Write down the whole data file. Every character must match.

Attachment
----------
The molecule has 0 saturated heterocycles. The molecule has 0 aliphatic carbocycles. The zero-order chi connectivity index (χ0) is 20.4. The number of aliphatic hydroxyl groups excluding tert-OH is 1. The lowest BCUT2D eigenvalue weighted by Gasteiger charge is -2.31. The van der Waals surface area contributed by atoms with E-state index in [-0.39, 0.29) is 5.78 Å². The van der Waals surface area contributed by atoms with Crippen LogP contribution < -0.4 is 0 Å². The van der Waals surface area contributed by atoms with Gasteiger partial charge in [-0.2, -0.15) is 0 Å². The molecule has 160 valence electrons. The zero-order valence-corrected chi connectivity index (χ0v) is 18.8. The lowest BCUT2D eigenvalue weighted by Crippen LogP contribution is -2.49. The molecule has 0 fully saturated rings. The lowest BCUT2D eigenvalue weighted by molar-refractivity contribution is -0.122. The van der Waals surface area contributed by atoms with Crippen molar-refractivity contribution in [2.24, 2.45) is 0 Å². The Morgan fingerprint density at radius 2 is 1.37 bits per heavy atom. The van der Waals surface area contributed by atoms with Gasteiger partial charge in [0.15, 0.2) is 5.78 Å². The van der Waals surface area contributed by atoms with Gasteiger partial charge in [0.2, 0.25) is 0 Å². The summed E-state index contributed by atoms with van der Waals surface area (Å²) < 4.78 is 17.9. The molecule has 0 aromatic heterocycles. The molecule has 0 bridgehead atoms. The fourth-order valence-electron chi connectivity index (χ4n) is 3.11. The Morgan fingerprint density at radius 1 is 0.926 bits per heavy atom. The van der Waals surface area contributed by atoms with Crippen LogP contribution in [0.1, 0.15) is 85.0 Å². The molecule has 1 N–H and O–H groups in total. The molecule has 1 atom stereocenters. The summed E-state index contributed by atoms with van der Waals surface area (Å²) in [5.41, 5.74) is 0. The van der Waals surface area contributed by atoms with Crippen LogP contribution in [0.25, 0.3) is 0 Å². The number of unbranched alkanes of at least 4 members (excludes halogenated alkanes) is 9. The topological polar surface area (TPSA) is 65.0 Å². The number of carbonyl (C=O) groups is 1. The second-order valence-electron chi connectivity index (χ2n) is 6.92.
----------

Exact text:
The molecule has 0 saturated heterocycles. The molecule has 0 aliphatic carbocycles. The zero-order chi connectivity index (χ0) is 20.4. The number of aliphatic hydroxyl groups excluding tert-OH is 1. The lowest BCUT2D eigenvalue weighted by Gasteiger charge is -2.31. The van der Waals surface area contributed by atoms with E-state index in [-0.39, 0.29) is 5.78 Å². The van der Waals surface area contributed by atoms with Crippen LogP contribution < -0.4 is 0 Å². The van der Waals surface area contributed by atoms with Gasteiger partial charge in [-0.2, -0.15) is 0 Å². The molecule has 160 valence electrons. The zero-order valence-corrected chi connectivity index (χ0v) is 18.8. The lowest BCUT2D eigenvalue weighted by Crippen LogP contribution is -2.49. The molecule has 0 fully saturated rings. The lowest BCUT2D eigenvalue weighted by molar-refractivity contribution is -0.122. The van der Waals surface area contributed by atoms with Crippen molar-refractivity contribution in [2.24, 2.45) is 0 Å². The Morgan fingerprint density at radius 2 is 1.37 bits per heavy atom. The van der Waals surface area contributed by atoms with Gasteiger partial charge in [0.15, 0.2) is 5.78 Å². The van der Waals surface area contributed by atoms with Gasteiger partial charge in [0.2, 0.25) is 0 Å². The summed E-state index contributed by atoms with van der Waals surface area (Å²) < 4.78 is 17.9. The molecule has 0 aromatic heterocycles. The molecule has 0 bridgehead atoms. The fourth-order valence-electron chi connectivity index (χ4n) is 3.11. The Morgan fingerprint density at radius 1 is 0.926 bits per heavy atom. The van der Waals surface area contributed by atoms with Crippen LogP contribution in [0.1, 0.15) is 85.0 Å². The molecule has 1 N–H and O–H groups in total. The molecule has 1 atom stereocenters. The summed E-state index contributed by atoms with van der Waals surface area (Å²) in [5.41, 5.74) is 0. The van der Waals surface area contributed by atoms with Crippen LogP contribution in [0.25, 0.3) is 0 Å². The number of unbranched alkanes of at least 4 members (excludes halogenated alkanes) is 9. The topological polar surface area (TPSA) is 65.0 Å². The number of carbonyl (C=O) groups is 1. The second-order valence-electron chi connectivity index (χ2n) is 6.92.